Men who have life expectancies of less than 10 years often receive aggressive therapy for low- to intermediate risk prostate cancer (PCa), although the risks likely outweigh the benefits, according to a large, nationally-representative study. Radiation was by far the most common treatment, followed by surgery.

Guidelines generally discourage aggressive treatment in such men. Randomized trial data also suggest that significant differences in survival between watchful waiting and aggressive therapy do not develop until 10 years after treatment.

“Because of their low likelihood of 10-year survival, these men are unlikely to live long enough to substantially benefit from aggressive treatment, but they incur its associated side effects and financial burden,” lead investigator Timothy J. Daskivich, MD, MSHPM, of the University of California Los Angeles, and colleagues wrote in Cancer. The researchers said they hope this information will promote greater awareness of the role of life expectancy in treatment decision-making. Some side effects of aggressive treatment include erectile dysfunction, urinary incontinence and bowel problems.

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Overtreatment appears to be largely driven by overestimation of life expectancy. Although clinicians have life tables based on age, there is no widely accepted method for determining life expectancy that incorporates both age and health status. Patients may also seek aggressive treatment for peace of mind.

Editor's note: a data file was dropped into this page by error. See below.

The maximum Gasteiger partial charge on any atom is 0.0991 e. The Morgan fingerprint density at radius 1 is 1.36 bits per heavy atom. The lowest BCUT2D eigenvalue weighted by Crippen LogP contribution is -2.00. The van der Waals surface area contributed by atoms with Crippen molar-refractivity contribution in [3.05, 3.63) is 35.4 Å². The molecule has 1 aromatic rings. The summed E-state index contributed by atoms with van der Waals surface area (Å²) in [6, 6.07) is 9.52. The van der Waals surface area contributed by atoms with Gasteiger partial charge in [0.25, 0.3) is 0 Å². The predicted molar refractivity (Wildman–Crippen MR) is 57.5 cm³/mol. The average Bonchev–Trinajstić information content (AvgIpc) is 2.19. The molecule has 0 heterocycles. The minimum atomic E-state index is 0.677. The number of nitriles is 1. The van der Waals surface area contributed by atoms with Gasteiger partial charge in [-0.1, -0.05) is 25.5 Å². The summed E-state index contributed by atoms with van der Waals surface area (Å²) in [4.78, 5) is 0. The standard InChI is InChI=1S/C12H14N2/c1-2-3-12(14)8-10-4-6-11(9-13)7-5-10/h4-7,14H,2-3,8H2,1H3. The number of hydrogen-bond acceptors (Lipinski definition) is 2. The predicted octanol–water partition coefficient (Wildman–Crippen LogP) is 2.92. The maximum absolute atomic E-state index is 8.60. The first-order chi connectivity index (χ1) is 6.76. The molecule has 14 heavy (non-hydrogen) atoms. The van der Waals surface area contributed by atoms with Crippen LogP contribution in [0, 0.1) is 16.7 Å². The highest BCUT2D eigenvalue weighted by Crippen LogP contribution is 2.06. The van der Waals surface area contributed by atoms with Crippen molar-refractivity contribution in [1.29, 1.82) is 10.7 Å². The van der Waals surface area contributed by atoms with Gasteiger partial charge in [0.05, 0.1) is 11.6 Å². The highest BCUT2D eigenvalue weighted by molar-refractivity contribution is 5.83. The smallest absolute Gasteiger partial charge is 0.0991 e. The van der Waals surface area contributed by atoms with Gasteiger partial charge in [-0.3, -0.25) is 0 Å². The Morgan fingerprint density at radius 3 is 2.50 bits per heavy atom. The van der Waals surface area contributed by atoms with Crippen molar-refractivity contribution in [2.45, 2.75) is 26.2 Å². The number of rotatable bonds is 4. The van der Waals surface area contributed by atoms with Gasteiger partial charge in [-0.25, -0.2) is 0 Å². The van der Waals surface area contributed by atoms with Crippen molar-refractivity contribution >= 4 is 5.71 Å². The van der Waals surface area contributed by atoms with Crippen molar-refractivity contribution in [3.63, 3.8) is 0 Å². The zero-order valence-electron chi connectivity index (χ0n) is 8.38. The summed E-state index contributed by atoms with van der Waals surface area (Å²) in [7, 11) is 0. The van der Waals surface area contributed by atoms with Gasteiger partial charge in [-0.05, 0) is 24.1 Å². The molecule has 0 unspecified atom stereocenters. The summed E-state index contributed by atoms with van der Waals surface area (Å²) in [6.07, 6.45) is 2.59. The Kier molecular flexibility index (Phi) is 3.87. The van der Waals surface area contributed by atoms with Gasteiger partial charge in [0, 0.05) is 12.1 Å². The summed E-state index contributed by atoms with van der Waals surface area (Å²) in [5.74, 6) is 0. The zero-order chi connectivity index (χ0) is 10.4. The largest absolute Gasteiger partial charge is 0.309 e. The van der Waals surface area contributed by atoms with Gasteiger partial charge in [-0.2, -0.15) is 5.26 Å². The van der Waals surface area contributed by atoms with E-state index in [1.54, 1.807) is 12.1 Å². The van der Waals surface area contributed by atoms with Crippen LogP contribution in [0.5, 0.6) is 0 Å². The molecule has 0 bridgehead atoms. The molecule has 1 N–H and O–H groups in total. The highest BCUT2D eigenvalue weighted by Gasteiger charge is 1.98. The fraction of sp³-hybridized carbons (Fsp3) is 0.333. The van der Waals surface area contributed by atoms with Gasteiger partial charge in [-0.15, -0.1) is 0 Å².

For the study, the researchers looked at a sample of 96,032 men aged 66 years and older with early-stage PCa from the Surveillance, Epidemiology, and End Results (SEER)-Medicare database. Life expectancy calculations were based on age and mortality for other comorbid conditions (assessed from claims data).

Overall, life expectancy was less than 10 years for 50,049 men (52%). Among those, treatment was aggressive for 68% of men aged 66 to 69, 69% aged 70 to 74, 57% aged 75 to 79, and 24% age 80 and older.

Overuse of radiation therapy may be a consequence of patient evaluation that is less than rigorous, especially when compared with surgery, the researchers suggest.


  1. Daskivich, TJ, et al. Cancer, 2014; doi: 10.1002/cncr.28926